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SAGE IS GONNA DO WHAT IT SAYS IT'S GONNA DO

promiseWhen the Facebook post went up that the big message from the Sage Summit user conference was that Sage executives were going to do what they said they were going to do, a friend posted a response asking why anyone had to go to a conference for that.

 

Good question and I'm sure a lot of Sage resellers might ask the same thing. For in prior years, after the Insights reseller conference, the VARs complained frequently that what they heard sounded good, but just never happened.

And it reminded me that years ago when I was analyzing lots of quarterly financial reports at a computer magazine, a Wall Street analyst gave me some advice that's very relevant to this point. Don't worry so much about the numbers in evaluating a company, he said. The key is can management make what it says it's going to do happen?

That's starting to stand out as the difference of Sage North America under CEO Ron Verni, who was dismissed along with three other top executives in the fall of 2007, and CEO Sue Swenson who took over in March 2008. If nothing else at Summit, it was clear that executives were aware of that past shortcoming.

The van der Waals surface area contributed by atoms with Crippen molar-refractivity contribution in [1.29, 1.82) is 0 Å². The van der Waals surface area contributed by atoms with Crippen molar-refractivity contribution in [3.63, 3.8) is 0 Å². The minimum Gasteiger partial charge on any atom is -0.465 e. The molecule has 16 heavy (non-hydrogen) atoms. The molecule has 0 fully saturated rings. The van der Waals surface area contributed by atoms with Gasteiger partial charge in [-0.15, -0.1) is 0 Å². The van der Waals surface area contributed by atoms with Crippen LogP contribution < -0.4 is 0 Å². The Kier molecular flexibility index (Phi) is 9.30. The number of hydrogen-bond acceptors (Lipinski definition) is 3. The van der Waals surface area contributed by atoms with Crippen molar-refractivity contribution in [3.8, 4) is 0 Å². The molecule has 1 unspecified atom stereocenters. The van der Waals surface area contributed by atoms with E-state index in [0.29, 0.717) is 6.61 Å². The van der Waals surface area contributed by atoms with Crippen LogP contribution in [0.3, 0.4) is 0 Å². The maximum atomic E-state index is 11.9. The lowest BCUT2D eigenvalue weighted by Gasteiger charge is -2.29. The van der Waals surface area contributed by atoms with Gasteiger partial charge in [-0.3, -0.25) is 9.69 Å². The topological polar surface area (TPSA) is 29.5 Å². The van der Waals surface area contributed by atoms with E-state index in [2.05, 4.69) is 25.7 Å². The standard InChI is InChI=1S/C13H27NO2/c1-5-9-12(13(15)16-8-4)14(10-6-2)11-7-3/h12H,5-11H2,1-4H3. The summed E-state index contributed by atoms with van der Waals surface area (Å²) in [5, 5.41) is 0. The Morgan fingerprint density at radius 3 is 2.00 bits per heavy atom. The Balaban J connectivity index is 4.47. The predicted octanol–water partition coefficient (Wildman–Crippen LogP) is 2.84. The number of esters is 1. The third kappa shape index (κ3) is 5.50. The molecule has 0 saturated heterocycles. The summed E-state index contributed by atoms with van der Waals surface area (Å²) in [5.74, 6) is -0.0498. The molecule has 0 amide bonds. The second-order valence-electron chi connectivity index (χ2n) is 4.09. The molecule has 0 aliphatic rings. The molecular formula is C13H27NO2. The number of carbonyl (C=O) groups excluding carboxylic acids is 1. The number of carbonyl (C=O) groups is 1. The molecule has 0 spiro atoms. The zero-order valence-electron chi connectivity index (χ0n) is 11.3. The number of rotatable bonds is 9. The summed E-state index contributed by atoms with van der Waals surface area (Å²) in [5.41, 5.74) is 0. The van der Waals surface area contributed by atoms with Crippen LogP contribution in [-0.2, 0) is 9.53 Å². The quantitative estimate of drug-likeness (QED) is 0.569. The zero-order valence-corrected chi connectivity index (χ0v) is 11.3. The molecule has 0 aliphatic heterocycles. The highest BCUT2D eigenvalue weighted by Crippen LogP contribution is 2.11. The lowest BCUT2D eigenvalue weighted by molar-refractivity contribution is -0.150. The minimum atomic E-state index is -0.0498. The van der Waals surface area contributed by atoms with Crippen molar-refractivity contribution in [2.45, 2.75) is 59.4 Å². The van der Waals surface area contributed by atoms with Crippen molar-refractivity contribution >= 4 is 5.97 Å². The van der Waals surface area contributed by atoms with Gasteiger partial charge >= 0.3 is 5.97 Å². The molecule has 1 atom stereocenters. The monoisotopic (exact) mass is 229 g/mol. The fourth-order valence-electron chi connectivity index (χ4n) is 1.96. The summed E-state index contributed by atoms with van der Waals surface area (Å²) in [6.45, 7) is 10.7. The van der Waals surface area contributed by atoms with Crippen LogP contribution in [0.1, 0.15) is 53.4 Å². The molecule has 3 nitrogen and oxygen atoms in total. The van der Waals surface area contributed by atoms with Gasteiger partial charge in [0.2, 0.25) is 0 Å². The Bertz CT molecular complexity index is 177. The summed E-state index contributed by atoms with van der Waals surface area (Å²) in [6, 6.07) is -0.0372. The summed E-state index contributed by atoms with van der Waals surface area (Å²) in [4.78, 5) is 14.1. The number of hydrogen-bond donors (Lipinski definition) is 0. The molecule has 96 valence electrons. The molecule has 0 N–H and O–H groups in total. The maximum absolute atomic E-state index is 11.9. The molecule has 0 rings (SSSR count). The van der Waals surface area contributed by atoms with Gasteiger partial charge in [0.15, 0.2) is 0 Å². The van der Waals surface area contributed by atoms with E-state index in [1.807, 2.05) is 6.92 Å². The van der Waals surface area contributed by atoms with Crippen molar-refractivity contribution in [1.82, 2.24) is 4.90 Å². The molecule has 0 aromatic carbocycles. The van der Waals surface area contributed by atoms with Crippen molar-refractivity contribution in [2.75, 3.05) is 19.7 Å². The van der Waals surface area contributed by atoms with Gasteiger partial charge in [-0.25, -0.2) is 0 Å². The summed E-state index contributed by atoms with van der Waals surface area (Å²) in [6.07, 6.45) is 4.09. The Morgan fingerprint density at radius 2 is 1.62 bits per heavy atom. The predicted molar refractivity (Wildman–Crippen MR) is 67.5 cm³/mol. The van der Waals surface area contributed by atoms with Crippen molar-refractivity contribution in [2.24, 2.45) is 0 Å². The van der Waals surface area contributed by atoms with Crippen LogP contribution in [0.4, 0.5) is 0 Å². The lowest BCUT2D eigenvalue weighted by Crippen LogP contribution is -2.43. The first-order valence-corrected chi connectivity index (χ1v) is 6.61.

Actually, Swenson has gotten quite a bit done. She shook up the health care unit, sold off the payroll business Verni had tried to build. And she brought in some very good people in many areas. The last is necessary to give any company the chance to succeed. Now, they have to deliver. And of course, they have to do that with a company that parted ways with hundreds of employees in a tough economy.

One of the best examples of something that hadn't happened with the integration of payment processing services with the rest of the company after the parent Sage Group acquired Verus in 2006 for a price that was five times revenue. Companies like to see a return on their investment, especially at prices like that. Payments grew. It just didn't seem to be the kind of game-changing deal that the past North American management had envisioned.

Swenson's description is that the management talked about payments processing, but there was no discussion going on at the lower levels where the people have to make the day-to-day business happen. And with talk of integrating payments process across a substantial number of applications, things seem to be changing.

There are a lot of other areas we'll all be watching. But beyond grand schemes, this time we are starting to get specifics of how it gets done.

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